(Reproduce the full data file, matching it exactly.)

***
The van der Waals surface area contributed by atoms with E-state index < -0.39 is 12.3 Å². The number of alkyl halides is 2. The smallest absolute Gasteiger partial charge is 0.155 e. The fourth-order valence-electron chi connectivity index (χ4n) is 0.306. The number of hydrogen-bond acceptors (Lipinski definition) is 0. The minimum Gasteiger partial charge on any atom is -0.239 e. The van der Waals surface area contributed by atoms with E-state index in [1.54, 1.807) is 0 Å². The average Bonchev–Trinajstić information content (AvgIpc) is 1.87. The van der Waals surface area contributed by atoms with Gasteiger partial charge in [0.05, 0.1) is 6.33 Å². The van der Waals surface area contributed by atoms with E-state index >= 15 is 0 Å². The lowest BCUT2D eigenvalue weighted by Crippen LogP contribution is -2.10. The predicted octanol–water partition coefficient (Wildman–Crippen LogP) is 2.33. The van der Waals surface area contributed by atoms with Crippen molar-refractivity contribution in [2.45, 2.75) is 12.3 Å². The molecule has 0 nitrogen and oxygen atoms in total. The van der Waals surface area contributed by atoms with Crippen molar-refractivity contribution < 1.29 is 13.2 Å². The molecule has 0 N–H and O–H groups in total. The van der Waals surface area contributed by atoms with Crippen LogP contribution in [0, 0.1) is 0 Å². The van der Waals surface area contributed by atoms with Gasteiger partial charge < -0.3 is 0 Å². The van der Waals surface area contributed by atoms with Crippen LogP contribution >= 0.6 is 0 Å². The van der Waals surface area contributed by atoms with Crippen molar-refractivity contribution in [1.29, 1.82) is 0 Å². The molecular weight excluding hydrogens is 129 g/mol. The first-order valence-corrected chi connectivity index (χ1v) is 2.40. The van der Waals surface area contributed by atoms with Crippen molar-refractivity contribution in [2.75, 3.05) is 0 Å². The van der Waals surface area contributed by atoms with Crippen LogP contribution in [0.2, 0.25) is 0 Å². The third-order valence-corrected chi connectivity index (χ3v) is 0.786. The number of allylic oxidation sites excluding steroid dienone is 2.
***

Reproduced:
The van der Waals surface area contributed by atoms with E-state index < -0.39 is 12.3 Å². The number of alkyl halides is 2. The smallest absolute Gasteiger partial charge is 0.155 e. The fourth-order valence-electron chi connectivity index (χ4n) is 0.306. The number of hydrogen-bond acceptors (Lipinski definition) is 0. The minimum Gasteiger partial charge on any atom is -0.239 e. The van der Waals surface area contributed by atoms with E-state index in [1.54, 1.807) is 0 Å². The average Bonchev–Trinajstić information content (AvgIpc) is 1.87. The van der Waals surface area contributed by atoms with Gasteiger partial charge in [0.05, 0.1) is 6.33 Å². The van der Waals surface area contributed by atoms with E-state index >= 15 is 0 Å². The lowest BCUT2D eigenvalue weighted by Crippen LogP contribution is -2.10. The predicted octanol–water partition coefficient (Wildman–Crippen LogP) is 2.33. The van der Waals surface area contributed by atoms with Crippen molar-refractivity contribution in [2.45, 2.75) is 12.3 Å². The molecule has 0 nitrogen and oxygen atoms in total. The van der Waals surface area contributed by atoms with Crippen molar-refractivity contribution < 1.29 is 13.2 Å². The molecule has 0 N–H and O–H groups in total. The van der Waals surface area contributed by atoms with Crippen LogP contribution in [0, 0.1) is 0 Å². The van der Waals surface area contributed by atoms with Gasteiger partial charge < -0.3 is 0 Å². The van der Waals surface area contributed by atoms with Crippen LogP contribution >= 0.6 is 0 Å². The van der Waals surface area contributed by atoms with Crippen molar-refractivity contribution in [1.29, 1.82) is 0 Å². The molecular weight excluding hydrogens is 129 g/mol. The first-order valence-corrected chi connectivity index (χ1v) is 2.40. The van der Waals surface area contributed by atoms with Crippen molar-refractivity contribution in [2.75, 3.05) is 0 Å². The van der Waals surface area contributed by atoms with Crippen LogP contribution in [0.2, 0.25) is 0 Å². The third-order valence-corrected chi connectivity index (χ3v) is 0.786. The number of allylic oxidation sites excluding steroid dienone is 2.